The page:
Bad breath is something everyone has had to deal with at one time or another. Whether you find yourself searching for mouthwash after a garlicky lunch or avoiding standing too close to a certain coworker, bad breath is never something you want to encounter. To avoid being the person others avoid talking with, follow these simple steps for keeping your mouth fresh and clean.
Bad breath, medically referred to as halitosis, can have multiple causes. While everyone gets bad breath from time to time, if it doesn’t go away, it could mean you have an oral health issue or even a condition affecting another part of your body. Because halitosis can be a warning sign of other problems, it is important to identify its source so the issue can be fully addressed.
While there are many possible causes of bad breath, many times it can be controlled through eating and lifestyle changes. What you eat and how you take care of your mouth can have a significant impact on breath odor. Here are some of the leading causes of bad breath:
The most common reason for bad breath is poor dental hygiene. Dental hygiene habits like brushing, flossing and regular dental cleanings help to prevent harmful bacteria in your mouth from multiplying. When these bacteria multiply out of control they can cause a multitude of oral health problems including bad breath, gingivitis, and gum disease.
The food you eat begins to be broken down and digested as soon as it enters your mouth. Leaving food particles in your mouth after eating can contribute to bad breath. Some foods also have chemicals that enter into your bloodstream and thereby travel to your lungs and actually affect the smell of the air you exhale. These foods include garlic, onions, cheese, pastrami, soda, orange juice and alcohol, and certain spices. Brushing and flossing after eating these foods may help to mask the smell, but the odor caused by them will not fully disappear until the foods have passed through your digestive system
Dieting or fasting can also affect the state of your breath. If you are not eating often enough it leads to your body breaking down its own fat. When this happens, it can give your breath an unpleasant odor.
Gingivitis or periodontitis are both contributors to bad breath. Gingivitis involves the swelling, redness and even bleeding of the gums. When gingivitis goes untreated it can lead to periodontitis (also known as gum disease) which can damage the gum tissue, teeth, and lead to bone loss around the teeth.
Saliva is one tool your mouth uses to keep clean. If your body is not producing enough saliva, food particles are not effectively washed away, and plaque can develop on tooth surfaces more easily leading to bad breath.
Smoking often causes dry mouth and increases your risk for gum disease, leading to bad breath. The smoke itself also causes odors on your breath.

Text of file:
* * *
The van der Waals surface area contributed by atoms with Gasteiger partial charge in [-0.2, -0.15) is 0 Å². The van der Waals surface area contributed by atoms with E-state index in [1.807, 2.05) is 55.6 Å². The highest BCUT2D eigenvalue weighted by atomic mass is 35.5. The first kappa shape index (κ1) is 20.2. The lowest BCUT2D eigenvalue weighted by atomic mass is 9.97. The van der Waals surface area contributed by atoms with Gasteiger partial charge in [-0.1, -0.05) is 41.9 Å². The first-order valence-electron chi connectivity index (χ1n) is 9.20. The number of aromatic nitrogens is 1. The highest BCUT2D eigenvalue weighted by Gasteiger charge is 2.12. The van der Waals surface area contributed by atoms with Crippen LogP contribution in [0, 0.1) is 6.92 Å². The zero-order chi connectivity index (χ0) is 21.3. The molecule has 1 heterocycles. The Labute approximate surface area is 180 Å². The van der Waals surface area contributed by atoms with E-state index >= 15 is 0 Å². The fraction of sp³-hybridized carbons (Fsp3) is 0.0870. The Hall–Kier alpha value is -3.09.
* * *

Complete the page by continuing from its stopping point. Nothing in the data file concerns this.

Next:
A host of other medical issues may lead to bad breath, including head or neck cancers, acid reflux, tonsil stones, diabetes, and infections of the throat, nose or lungs. If you find yourself with bad breath that will not go away (chronic halitosis) schedule an appointment with your dentist immediately as there may be a serious issue behind this symptom.
Bad breath can often be controlled by improving dental health and eating habits. These can often be simple lifestyle changes. Here are some ways you can help prevent bad breath:
Carry a toothbrush in your car or bag. Brush after every meal to eliminate food particles in your mouth that may be contributing to bad breath. Be sure to brush at least twice a day to rid your mouth of plaque that may lead to gingivitis or gum disease. When brushing is not an option you can rinse your mouth with mouthwash to help keep your mouth clean and mask unwanted odors.
Know which foods lead to bad breath and steer clear of them when you want to make sure your breath stays fresh. Avoiding food like garlic and onions, soda and alcohol can help you control breath odor more easily. Steering clear of foods that create odor when digested makes sure you have more control over how your breath smells.
Eat foods like apples, celery, carrots and hard fruits and vegetables. Eating more fruits and vegetables and less meat actually helps to keep your mouth cleaner. Eating hard fruits and vegetables helps to clear plaque and odor causing bacteria from your mouth and teeth.
If you love eating pastrami sandwiches with cheese or highly spiced curries, these meals may be better saved for times when you won’t have immediate interactions with other people. By planning the times you eat foods that create breath odor, you can avoid having social interactions right after you have finished an especially pungent meal.
Drinking lots of water throughout the day is a key way to prevent and help reduce bad breath. Water helps to clear away food particles and keeps your mouth moist.
Regular dental health appointments are essential to keep your mouth healthy and prevent dental health issues. By visiting your dentist every six months for regular cleanings you can keep your teeth and gums healthy. Regular appointments allow your dentist to identify dental health issues like gum disease early and begin treatment quickly.
Bad breath can control your life. It can make you feel self-conscious and avoid social situations. Don’t let your next social outing or business meeting be affected by something as small as bad breath. Dentists of Whittier is here to help you take charge of your mouth and change your life.
Don’t let bad breath govern your life! Take back control by calling our office at (562) 414-5025 to set up an appointment today.
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